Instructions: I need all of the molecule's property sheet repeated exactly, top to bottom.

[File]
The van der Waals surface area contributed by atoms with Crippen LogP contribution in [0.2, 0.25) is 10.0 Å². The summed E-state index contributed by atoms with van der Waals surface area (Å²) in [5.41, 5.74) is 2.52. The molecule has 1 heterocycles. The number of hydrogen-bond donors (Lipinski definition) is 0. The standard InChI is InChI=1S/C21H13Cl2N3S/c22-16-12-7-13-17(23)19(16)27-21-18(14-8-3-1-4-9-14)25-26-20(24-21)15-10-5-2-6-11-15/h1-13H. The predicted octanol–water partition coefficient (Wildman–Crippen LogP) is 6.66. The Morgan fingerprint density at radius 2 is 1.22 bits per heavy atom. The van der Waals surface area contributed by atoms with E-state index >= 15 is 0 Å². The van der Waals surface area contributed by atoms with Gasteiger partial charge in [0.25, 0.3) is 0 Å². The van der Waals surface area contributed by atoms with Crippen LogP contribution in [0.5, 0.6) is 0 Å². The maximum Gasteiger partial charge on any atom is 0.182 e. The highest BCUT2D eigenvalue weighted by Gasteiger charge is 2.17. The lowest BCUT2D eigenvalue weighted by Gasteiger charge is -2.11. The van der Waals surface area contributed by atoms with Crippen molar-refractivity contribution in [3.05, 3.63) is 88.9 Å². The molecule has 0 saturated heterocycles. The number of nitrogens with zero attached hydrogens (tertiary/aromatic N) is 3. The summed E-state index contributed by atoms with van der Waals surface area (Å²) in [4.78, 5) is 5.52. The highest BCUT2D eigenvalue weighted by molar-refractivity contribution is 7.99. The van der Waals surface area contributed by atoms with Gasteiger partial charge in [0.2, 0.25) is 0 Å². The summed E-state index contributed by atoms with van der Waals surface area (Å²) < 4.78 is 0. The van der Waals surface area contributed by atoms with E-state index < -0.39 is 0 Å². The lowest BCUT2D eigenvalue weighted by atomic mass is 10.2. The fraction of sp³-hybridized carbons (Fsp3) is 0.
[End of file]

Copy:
The van der Waals surface area contributed by atoms with Crippen LogP contribution in [0.2, 0.25) is 10.0 Å². The summed E-state index contributed by atoms with van der Waals surface area (Å²) in [5.41, 5.74) is 2.52. The molecule has 1 heterocycles. The number of hydrogen-bond donors (Lipinski definition) is 0. The standard InChI is InChI=1S/C21H13Cl2N3S/c22-16-12-7-13-17(23)19(16)27-21-18(14-8-3-1-4-9-14)25-26-20(24-21)15-10-5-2-6-11-15/h1-13H. The predicted octanol–water partition coefficient (Wildman–Crippen LogP) is 6.66. The Morgan fingerprint density at radius 2 is 1.22 bits per heavy atom. The van der Waals surface area contributed by atoms with E-state index >= 15 is 0 Å². The van der Waals surface area contributed by atoms with Gasteiger partial charge in [0.25, 0.3) is 0 Å². The van der Waals surface area contributed by atoms with Crippen LogP contribution in [0.5, 0.6) is 0 Å². The maximum Gasteiger partial charge on any atom is 0.182 e. The highest BCUT2D eigenvalue weighted by Gasteiger charge is 2.17. The lowest BCUT2D eigenvalue weighted by Gasteiger charge is -2.11. The van der Waals surface area contributed by atoms with Crippen molar-refractivity contribution in [3.05, 3.63) is 88.9 Å². The molecule has 0 saturated heterocycles. The number of nitrogens with zero attached hydrogens (tertiary/aromatic N) is 3. The summed E-state index contributed by atoms with van der Waals surface area (Å²) in [4.78, 5) is 5.52. The highest BCUT2D eigenvalue weighted by molar-refractivity contribution is 7.99. The van der Waals surface area contributed by atoms with Gasteiger partial charge in [0.2, 0.25) is 0 Å². The summed E-state index contributed by atoms with van der Waals surface area (Å²) < 4.78 is 0. The van der Waals surface area contributed by atoms with E-state index < -0.39 is 0 Å². The lowest BCUT2D eigenvalue weighted by atomic mass is 10.2. The fraction of sp³-hybridized carbons (Fsp3) is 0.